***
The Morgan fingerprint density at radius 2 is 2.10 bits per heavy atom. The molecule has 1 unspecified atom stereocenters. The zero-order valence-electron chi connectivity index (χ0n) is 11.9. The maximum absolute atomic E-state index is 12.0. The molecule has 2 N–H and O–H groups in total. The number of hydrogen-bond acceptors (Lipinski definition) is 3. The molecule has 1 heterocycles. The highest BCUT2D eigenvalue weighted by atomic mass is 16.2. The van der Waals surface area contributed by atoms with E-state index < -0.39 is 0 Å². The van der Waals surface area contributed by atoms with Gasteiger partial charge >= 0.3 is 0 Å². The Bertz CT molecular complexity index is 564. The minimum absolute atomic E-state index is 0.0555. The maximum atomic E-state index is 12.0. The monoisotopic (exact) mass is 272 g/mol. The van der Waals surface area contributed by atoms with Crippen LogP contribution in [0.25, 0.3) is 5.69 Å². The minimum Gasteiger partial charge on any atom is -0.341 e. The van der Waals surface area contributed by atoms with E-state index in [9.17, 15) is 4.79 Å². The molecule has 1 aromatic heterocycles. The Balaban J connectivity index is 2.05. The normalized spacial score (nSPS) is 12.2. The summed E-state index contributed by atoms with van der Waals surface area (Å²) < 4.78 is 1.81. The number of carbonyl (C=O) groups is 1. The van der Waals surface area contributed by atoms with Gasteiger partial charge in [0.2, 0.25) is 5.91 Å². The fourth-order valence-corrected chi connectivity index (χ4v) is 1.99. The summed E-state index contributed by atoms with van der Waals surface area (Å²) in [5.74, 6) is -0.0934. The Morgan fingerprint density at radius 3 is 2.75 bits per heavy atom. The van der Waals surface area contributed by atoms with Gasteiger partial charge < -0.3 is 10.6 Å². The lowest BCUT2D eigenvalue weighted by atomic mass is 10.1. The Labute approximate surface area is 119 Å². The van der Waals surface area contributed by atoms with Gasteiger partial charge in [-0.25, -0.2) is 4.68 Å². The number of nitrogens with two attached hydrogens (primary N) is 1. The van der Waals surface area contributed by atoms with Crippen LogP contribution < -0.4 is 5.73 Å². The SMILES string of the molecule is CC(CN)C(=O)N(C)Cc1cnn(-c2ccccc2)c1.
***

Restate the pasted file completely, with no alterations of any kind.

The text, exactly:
The Morgan fingerprint density at radius 2 is 2.10 bits per heavy atom. The molecule has 1 unspecified atom stereocenters. The zero-order valence-electron chi connectivity index (χ0n) is 11.9. The maximum absolute atomic E-state index is 12.0. The molecule has 2 N–H and O–H groups in total. The number of hydrogen-bond acceptors (Lipinski definition) is 3. The molecule has 1 heterocycles. The highest BCUT2D eigenvalue weighted by atomic mass is 16.2. The van der Waals surface area contributed by atoms with E-state index < -0.39 is 0 Å². The van der Waals surface area contributed by atoms with Gasteiger partial charge >= 0.3 is 0 Å². The Bertz CT molecular complexity index is 564. The minimum absolute atomic E-state index is 0.0555. The maximum atomic E-state index is 12.0. The monoisotopic (exact) mass is 272 g/mol. The van der Waals surface area contributed by atoms with Crippen LogP contribution in [0.25, 0.3) is 5.69 Å². The minimum Gasteiger partial charge on any atom is -0.341 e. The van der Waals surface area contributed by atoms with E-state index in [9.17, 15) is 4.79 Å². The molecule has 1 aromatic heterocycles. The Balaban J connectivity index is 2.05. The normalized spacial score (nSPS) is 12.2. The summed E-state index contributed by atoms with van der Waals surface area (Å²) < 4.78 is 1.81. The number of carbonyl (C=O) groups is 1. The van der Waals surface area contributed by atoms with Gasteiger partial charge in [0.2, 0.25) is 5.91 Å². The fourth-order valence-corrected chi connectivity index (χ4v) is 1.99. The summed E-state index contributed by atoms with van der Waals surface area (Å²) in [5.74, 6) is -0.0934. The Morgan fingerprint density at radius 3 is 2.75 bits per heavy atom. The van der Waals surface area contributed by atoms with Gasteiger partial charge < -0.3 is 10.6 Å². The lowest BCUT2D eigenvalue weighted by atomic mass is 10.1. The Labute approximate surface area is 119 Å². The van der Waals surface area contributed by atoms with Gasteiger partial charge in [-0.25, -0.2) is 4.68 Å². The number of nitrogens with two attached hydrogens (primary N) is 1. The van der Waals surface area contributed by atoms with Crippen LogP contribution < -0.4 is 5.73 Å². The SMILES string of the molecule is CC(CN)C(=O)N(C)Cc1cnn(-c2ccccc2)c1.